We aren’t totally out of the woods yet, but it looks like the rumors were true: the Writers Guild and the Alliance of Motiion Picture and Television Producers have reached what is being called a “tentative” agreement.
An outline of the deal was released to the WGA’s members over the weekend, in a letter from Michael Winship and Patric Verrone, presidents of the Guild’s eastern and western branches, respectively. Winship and Verrone summed up the new terms:
Less than six months ago, the AMPTP wanted to enact profit-based residuals, defer all Internet compensation in favor of a study, forever eliminate “distributor’s gross” valuations, and enforce 39 pages of rollbacks to compensation, pension and health benefits, reacquisition, and separated rights. Today, thanks to three months of physical resolve, determination, and perseverance, we have a contract that includes WGA jurisdiction and separated rights in new media, residuals for Internet reuse, enforcement and auditing tools, expansion of fair market value and distributor’s gross language, improvements to other traditional elements of the MBA, and no rollbacks.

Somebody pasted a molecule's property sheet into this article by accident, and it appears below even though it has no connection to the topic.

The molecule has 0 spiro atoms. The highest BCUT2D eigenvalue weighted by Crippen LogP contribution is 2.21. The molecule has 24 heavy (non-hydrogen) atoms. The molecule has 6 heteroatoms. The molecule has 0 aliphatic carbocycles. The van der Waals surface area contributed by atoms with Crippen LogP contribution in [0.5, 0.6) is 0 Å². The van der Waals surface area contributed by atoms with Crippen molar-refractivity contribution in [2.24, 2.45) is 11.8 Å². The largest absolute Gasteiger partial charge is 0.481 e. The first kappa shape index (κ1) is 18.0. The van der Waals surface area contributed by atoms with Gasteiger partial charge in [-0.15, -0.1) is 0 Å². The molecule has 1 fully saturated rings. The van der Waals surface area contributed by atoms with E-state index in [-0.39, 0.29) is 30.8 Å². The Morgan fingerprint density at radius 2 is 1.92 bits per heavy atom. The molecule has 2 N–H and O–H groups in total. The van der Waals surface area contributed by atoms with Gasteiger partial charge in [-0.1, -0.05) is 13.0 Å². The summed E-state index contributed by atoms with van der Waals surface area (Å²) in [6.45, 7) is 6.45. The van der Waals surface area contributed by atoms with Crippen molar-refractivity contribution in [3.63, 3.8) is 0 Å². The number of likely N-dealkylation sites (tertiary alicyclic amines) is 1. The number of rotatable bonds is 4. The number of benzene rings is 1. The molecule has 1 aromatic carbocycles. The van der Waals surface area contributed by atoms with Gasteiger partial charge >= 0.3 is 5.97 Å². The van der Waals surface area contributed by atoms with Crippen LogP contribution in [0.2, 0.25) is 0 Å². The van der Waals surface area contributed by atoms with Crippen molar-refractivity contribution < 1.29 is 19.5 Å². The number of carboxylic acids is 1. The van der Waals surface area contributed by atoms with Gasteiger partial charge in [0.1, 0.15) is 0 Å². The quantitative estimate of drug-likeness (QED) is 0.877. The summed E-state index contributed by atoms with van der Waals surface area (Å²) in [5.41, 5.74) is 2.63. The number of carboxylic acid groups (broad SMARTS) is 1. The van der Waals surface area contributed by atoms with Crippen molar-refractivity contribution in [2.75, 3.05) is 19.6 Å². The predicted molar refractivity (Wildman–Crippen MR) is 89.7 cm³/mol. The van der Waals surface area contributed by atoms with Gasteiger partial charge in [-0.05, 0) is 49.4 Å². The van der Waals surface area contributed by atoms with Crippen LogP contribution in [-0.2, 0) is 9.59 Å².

Although the Guild was forced to abandon some of its demands — most notably jurisdiction over animation and “reality” writers — the “new media” concessions are a huge step forward. Without getting into too much detail, the terms of the proposed deal offer writers a much larger chunk of those royalties than the Alliance previously seemed willing to give. (You can read the full outline at the second link below.)
After hammering out the deal, WGA leadership held a meeting for Guild members at the Shrine Auditorium Saturday night. According to Variety, the membership will now “have the chance to vote on whether to end the strike under a 48-hour voting process.” Although it isn’t the immediate back-to-work order some were expecting, it seems safe to assume that, after weeks of being out of work, a sufficient majority will vote to accept the deal. As Craig Wright, creator of ABC’s Dirty Sexy Money, told Variety:
“The strike was definitely worth it. There’s not a single gain that we made that we would have got if we hadn’t been on strike. But it’s time to end it. It’s time to go backto work.”